This month we published a paper in the International Journal of Language and Communication Disorders entitled “Gaze-speech coordination during social interaction in Parkinson’s disease“. The research used mobile eye tracking to examine how people with and without Parkinsons use eye movements during spoken conversation. In order to get people talking we asked them to play a card guessing game, based on the children’s guessing game “HedBanz” in which one player has to describe an object written on a card and the other player has to guess. A link to the full open access publication is available here.
Previous research has shown that eye movements are important in signalling “turn taking” in conversation, whereby the speaker indicates to their conversation partner that the end of the speech turn is coming. Although you might not be aware that you are doing it, we often direct our eye gaze towards the other persons face to indicate it is their turn to speak next. Other work by myself and others has shown how the voluntary control of eye movements is affected in Parkinsons disease. Taking these findings together, we wondered if there were differences in how patients used their eyes during speech and conversation.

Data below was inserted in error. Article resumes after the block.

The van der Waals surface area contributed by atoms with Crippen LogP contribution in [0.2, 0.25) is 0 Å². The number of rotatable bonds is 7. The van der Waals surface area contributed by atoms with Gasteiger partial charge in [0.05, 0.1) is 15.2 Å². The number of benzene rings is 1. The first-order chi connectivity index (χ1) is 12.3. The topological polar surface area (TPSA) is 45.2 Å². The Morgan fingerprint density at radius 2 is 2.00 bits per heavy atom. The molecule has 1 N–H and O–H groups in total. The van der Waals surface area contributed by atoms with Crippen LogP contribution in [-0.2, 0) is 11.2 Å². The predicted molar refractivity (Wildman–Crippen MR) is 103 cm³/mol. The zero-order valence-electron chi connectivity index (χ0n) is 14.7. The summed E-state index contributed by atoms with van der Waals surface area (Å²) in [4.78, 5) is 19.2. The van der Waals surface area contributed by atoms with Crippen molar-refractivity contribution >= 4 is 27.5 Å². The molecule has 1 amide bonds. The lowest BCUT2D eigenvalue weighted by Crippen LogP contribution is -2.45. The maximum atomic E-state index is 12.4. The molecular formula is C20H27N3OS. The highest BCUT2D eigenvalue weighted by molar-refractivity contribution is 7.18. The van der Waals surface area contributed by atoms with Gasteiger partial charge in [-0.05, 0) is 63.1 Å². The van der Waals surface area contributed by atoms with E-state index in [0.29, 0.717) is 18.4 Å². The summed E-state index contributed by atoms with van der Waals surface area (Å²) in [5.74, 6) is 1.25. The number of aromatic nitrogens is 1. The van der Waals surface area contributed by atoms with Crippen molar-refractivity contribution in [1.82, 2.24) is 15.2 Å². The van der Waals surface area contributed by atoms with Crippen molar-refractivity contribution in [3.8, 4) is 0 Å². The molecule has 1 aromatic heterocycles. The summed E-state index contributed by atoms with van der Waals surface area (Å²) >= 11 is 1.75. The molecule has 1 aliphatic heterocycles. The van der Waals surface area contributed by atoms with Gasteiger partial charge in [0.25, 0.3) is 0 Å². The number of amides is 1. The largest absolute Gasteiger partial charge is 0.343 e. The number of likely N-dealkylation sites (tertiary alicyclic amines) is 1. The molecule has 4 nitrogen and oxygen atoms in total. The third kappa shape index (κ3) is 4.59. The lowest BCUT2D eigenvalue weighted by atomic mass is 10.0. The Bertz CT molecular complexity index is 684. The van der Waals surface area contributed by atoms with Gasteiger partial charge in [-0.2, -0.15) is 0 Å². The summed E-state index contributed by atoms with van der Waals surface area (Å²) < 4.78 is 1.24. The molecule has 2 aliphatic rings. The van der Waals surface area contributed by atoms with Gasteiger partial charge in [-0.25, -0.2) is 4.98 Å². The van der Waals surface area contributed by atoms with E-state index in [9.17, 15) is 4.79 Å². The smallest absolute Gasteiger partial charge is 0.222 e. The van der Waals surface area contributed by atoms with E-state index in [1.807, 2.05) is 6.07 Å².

The results showed that people with Parkinsons tend to make longer duration periods of eye fixation on the other persons face and elsewhere. They did less well when describing cards to the other player, suggesting problems with speech, but guessed just as many objects when listening to someone else describing, suggesting that their condition didn’t affect their ability to understand others. We also found that the timing of speech turns was subtly different when a patient was playing the game, with a tendency towards shorter gaps and more interruptions in speech, indicating people with Parkinsons may be slightly more impulsive and sometimes “jump in” to interrupt others more.
The results confirm something I have personally noticed about people with Parkinsons over the years: That they sometimes have a subtly different pattern of gaze during conversation including extended periods of eye contact. This can be slightly disconcerting if you are not aware of it and together with phenomena like reduced facial expression might adversely affect social interaction and communication. We think that wider public knowledge and awareness of some of these more subtle features of the condition could itself improve the quality of life and social connectedness of people with Parkinsons.
The research was conducted in collaboration with Gemma Ezard (Lincolnshire NHS) and Frouke Hermans (formerly University of Lincoln now at the Open University in the Netherlands) and was funded by BA/Leverhulme small grant Ref: SG152231